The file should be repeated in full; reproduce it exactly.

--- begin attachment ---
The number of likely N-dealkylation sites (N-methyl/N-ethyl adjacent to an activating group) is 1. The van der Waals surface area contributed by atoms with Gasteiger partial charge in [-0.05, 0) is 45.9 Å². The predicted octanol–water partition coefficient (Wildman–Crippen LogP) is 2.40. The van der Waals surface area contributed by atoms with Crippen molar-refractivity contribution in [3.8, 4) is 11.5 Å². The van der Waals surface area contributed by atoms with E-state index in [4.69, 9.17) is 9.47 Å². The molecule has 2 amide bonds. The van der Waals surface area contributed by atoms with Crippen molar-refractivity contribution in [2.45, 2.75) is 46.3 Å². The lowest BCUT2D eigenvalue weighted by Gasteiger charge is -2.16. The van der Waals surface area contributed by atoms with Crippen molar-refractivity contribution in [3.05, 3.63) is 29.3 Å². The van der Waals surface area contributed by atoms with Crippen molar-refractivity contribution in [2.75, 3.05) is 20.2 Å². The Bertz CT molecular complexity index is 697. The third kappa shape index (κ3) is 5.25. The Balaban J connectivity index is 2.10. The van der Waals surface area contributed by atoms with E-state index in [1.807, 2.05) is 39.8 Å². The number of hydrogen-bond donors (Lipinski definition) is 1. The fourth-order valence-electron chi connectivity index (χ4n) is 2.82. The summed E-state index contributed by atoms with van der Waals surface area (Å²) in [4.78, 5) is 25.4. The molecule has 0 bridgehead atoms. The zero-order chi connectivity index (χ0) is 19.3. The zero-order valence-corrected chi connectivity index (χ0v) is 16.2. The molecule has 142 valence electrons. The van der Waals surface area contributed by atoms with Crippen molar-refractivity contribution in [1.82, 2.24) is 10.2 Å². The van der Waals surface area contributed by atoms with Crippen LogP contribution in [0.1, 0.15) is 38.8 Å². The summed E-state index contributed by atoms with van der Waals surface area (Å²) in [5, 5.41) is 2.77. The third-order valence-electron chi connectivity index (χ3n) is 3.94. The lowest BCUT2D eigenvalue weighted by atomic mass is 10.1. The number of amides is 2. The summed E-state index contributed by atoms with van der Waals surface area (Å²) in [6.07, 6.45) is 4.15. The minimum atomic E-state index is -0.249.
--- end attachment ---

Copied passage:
The number of likely N-dealkylation sites (N-methyl/N-ethyl adjacent to an activating group) is 1. The van der Waals surface area contributed by atoms with Gasteiger partial charge in [-0.05, 0) is 45.9 Å². The predicted octanol–water partition coefficient (Wildman–Crippen LogP) is 2.40. The van der Waals surface area contributed by atoms with Crippen molar-refractivity contribution in [3.8, 4) is 11.5 Å². The van der Waals surface area contributed by atoms with E-state index in [4.69, 9.17) is 9.47 Å². The molecule has 2 amide bonds. The van der Waals surface area contributed by atoms with Crippen molar-refractivity contribution in [2.45, 2.75) is 46.3 Å². The lowest BCUT2D eigenvalue weighted by Gasteiger charge is -2.16. The van der Waals surface area contributed by atoms with Crippen molar-refractivity contribution in [3.05, 3.63) is 29.3 Å². The van der Waals surface area contributed by atoms with Crippen molar-refractivity contribution in [2.75, 3.05) is 20.2 Å². The Bertz CT molecular complexity index is 697. The third kappa shape index (κ3) is 5.25. The Balaban J connectivity index is 2.10. The van der Waals surface area contributed by atoms with E-state index in [1.807, 2.05) is 39.8 Å². The number of hydrogen-bond donors (Lipinski definition) is 1. The fourth-order valence-electron chi connectivity index (χ4n) is 2.82. The summed E-state index contributed by atoms with van der Waals surface area (Å²) in [4.78, 5) is 25.4. The molecule has 0 bridgehead atoms. The zero-order chi connectivity index (χ0) is 19.3. The zero-order valence-corrected chi connectivity index (χ0v) is 16.2. The molecule has 142 valence electrons. The van der Waals surface area contributed by atoms with Crippen molar-refractivity contribution in [1.82, 2.24) is 10.2 Å². The van der Waals surface area contributed by atoms with Crippen LogP contribution in [0.1, 0.15) is 38.8 Å². The summed E-state index contributed by atoms with van der Waals surface area (Å²) in [5, 5.41) is 2.77. The third-order valence-electron chi connectivity index (χ3n) is 3.94. The lowest BCUT2D eigenvalue weighted by atomic mass is 10.1. The number of amides is 2. The summed E-state index contributed by atoms with van der Waals surface area (Å²) in [6.07, 6.45) is 4.15. The minimum atomic E-state index is -0.249.